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Glaciers of the Russian High Arctic

Reference
Moholdt, G., Wouters, B. and Gardner, A.S. 2012. Recent mass changes of glaciers in the Russian High Arctic. Geophysical Research Letters 39: 10.1029/2012GL051466.
Introducing their work, authors Moholdt et al. (2012) remind us that "there are still glaciated regions where little is known about modern changes in glacier mass," noting that one of these regions is the Russian High Arctic, which has a total glaciated area of 51,500 km2. And, therefore, they proceed to do something about this data deficiency.

The three researchers explain that they "used data from the Ice, Cloud and land Elevation Satellite (ICESat) and the GRACE gravity satellites to assess the glacier mass budget between October 2003 and October 2009 for the three main archipelagos in the Russian Arctic: Franz Josef Land, Severnaya Zemlya and Novaya Zemlya," which results they "augmented with meteorological data from 1980 to 2009 in order to place the recent mass budget estimates into a longer-term climatic perspective."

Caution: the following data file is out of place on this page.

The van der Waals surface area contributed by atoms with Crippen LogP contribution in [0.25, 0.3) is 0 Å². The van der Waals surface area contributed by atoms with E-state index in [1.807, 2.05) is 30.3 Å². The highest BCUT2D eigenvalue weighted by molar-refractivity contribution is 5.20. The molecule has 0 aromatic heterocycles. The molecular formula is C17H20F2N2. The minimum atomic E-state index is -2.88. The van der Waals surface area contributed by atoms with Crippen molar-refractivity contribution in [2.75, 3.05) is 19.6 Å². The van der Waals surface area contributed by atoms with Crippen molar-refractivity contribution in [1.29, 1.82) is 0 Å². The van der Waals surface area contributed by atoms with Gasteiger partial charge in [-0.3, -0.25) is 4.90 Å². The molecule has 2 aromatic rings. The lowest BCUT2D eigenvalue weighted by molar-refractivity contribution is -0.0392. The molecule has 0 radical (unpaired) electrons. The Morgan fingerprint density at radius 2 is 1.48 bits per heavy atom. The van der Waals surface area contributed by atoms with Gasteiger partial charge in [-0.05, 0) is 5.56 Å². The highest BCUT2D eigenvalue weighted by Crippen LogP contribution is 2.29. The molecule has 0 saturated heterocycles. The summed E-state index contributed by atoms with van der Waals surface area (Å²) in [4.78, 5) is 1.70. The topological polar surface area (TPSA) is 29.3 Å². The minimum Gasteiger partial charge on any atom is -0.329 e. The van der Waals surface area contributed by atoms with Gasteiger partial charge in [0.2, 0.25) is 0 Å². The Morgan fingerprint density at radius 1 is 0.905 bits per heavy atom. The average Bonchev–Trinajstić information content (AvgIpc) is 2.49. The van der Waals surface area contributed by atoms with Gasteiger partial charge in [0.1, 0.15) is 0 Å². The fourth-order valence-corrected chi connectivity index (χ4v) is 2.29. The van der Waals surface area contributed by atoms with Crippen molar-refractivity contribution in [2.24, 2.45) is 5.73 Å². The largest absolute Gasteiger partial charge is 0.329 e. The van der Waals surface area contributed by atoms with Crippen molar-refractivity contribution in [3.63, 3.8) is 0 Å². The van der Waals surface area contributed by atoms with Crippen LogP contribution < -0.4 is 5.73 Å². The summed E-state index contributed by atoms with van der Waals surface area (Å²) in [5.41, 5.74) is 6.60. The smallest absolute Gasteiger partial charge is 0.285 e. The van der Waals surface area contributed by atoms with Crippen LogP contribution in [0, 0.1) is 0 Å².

Results obtained from the GRACE endeavor are presented in the figure below.


Figure 1. Monthly glacier mass anomalies (dots) as determined from GRACE, where colored curves are 5-month running means of monthly data and black lines are linear fits to the monthly data within the ICESat period of October 2003-October 2009. Adapted from Moholdt et al.

As can be seen from this figure, most glacier mass loss has occurred on Novaya Zemlya, while there has been but little net change at the other two locations. In addition, Moholdt et al. note that the "meteorological records of temperature and precipitation suggest that the climatic mass budget rate in 2004-2009 was not substantially different from the 1980-2009 period." And when one looks at the last one-and-a-half to two years of the three records, it appears that at least two of them have actually been trending upwards most recently.

For the part of the world that is claimed by climate alarmists to be warming faster than almost any other place on Earth - except, perhaps, the Antarctic Peninsula - it is indeed interesting to see that the glaciers of the Russian High Arctic are not wasting away before our very eyes.

Archived 10 October 2012